Unknown said...

I commend the senator's efforts but the SGR needs to be fixed. By the way, should we really be celebrating a 0.5% increase in reimbursement every year? We need to pay attention to the consumer price index which has increased at a rate greater than three percent per year over the last decade (the rate of rise in overhead for a medical office is even higher). The difference equates to continued decline in physician salaries.

Arvind said...

From reading your initial observations, it seems to have more negatives than positives. It seems to be more friendly to business interests.

Robbing specialists to pay generalists is no shocker, but will finally convince most specialists to get out of Medicare or at least not accept any new Medicare patients (since consultation codes are being scrapped by CMS independent of Congressional action). So primary care docs can enjoy managing all complex multisystem problems that are currently managed by specialists. Congress and Sen. Baucus will soon realize that Specialists are worth a lot more than they give them credit for. I hope ACP does too.

Kicking the SGR problem further down the road is irresponsible. However, its probably a boon, because it will convince more physicians to finally muster the courage to opt out of Medicare, since engaging in a yearly ritual of letters to Congress, and fielding e-mails asking for support from all our dear organizations, is simply unsustainable.

Unknown said...

I would rather not steal from my fellow colleagues just to give myself a raise, but hey, thats just me. The other thing that might work is maybe letting the free market dictate prices and reimbursements and get the government out of this whole debacle...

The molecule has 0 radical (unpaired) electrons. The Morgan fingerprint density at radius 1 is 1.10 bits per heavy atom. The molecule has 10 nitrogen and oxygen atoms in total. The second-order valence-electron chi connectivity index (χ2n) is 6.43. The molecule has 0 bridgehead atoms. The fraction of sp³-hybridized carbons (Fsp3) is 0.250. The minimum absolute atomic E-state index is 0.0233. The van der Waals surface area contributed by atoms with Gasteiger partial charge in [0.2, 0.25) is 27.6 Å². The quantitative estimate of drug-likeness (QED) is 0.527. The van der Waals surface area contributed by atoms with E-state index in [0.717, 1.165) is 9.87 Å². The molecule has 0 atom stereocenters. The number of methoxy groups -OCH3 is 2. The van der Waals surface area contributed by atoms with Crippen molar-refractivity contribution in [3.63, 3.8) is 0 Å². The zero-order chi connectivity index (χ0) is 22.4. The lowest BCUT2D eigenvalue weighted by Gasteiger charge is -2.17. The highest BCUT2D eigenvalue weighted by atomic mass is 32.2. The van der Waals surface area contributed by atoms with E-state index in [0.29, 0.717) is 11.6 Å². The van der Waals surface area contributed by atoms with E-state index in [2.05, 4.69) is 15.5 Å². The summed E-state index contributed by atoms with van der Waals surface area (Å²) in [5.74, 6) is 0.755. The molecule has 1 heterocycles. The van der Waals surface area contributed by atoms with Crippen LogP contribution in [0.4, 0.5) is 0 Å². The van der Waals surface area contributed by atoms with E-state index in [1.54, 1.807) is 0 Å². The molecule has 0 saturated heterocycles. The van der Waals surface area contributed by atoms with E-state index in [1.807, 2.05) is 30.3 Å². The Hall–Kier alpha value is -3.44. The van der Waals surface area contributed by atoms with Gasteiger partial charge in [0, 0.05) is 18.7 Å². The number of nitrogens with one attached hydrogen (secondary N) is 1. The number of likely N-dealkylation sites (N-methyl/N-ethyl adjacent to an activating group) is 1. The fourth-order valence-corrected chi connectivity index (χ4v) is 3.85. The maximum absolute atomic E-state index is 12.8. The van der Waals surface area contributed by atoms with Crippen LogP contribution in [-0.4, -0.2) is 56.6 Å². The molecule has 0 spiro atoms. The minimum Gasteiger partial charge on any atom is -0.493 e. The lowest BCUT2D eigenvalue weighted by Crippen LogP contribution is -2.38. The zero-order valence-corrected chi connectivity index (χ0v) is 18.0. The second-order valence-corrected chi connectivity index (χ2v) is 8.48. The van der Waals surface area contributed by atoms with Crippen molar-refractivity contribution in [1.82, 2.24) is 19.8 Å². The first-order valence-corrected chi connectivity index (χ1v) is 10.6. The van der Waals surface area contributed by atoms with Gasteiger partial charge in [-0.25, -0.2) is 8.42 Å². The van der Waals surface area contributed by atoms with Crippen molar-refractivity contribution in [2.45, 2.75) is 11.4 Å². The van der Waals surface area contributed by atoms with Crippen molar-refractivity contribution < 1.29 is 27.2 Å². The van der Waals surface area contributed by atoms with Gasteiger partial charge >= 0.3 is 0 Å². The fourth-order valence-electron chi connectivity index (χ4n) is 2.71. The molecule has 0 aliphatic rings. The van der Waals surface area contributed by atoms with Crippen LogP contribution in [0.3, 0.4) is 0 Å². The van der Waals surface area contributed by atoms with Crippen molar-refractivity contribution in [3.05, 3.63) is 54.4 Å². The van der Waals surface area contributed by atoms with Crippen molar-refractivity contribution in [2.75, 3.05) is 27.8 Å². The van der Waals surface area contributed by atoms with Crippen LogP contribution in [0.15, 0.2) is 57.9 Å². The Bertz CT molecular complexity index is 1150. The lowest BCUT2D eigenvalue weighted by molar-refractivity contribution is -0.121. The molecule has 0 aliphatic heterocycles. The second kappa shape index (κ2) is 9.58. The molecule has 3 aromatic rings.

Unknown said...


Like many, I'm concerned that the health insurance reform measures do little to lower the impending bankrupcy of the Medicare "Trust Fund", and the impact of the proposals on future deficits. Afterall, the Chinese have $1.5 trillion in US bonds (debts!), but I do not believe that they will support major increases in deficits(see "China Owns Us, and They are Getting Nosy" by Noam Schrieber in the 9/15 issue of The New Republic). The president has pledged to "sign no bill that increases the deficit by one dime", which essentially means that HR 3200 cannot pass. I view the Baucus Bill as certainly better than the status quo and as a floor for negotiations between the House and Senate. At least we now know the 2 ends of the spectrum and we will end up somewhere between, but I predict it will be closer to the Baucus bill than HR3200. Still waiting for the elusive long term fix of the SGR. Ceci Connelly in the Post noted that liberals hate the Baucus proposal, and so do conservatives, hence it just might pass! Like many, I appreciate the 10% boost for primary care.

Jay Larson MD said...

No surprises in the Baucus plan as I have followed health care reform all along.

The 10% increase in primary care reimbursement and increased primary care residency slots won't dent the primary care decline. The grass is still greener on the other side of the fence (subspecialties).

Subspecialists should not balk at a 1/2% decrease in reimbursement as they make 200-500% more than primary care and don't have the administrative hassles that primary care docs deal with on a daily basis.

Besides without primary care, the health care system will become increasingly fragmented, over-specialized, and inefficient—leading to poorer quality care at higher costs. SO much for bending the cost curve.

Yes, having subspecialists around really helps with single organ system problems, but most of the complex multi-system problems are managed by general internists.

Unknown said...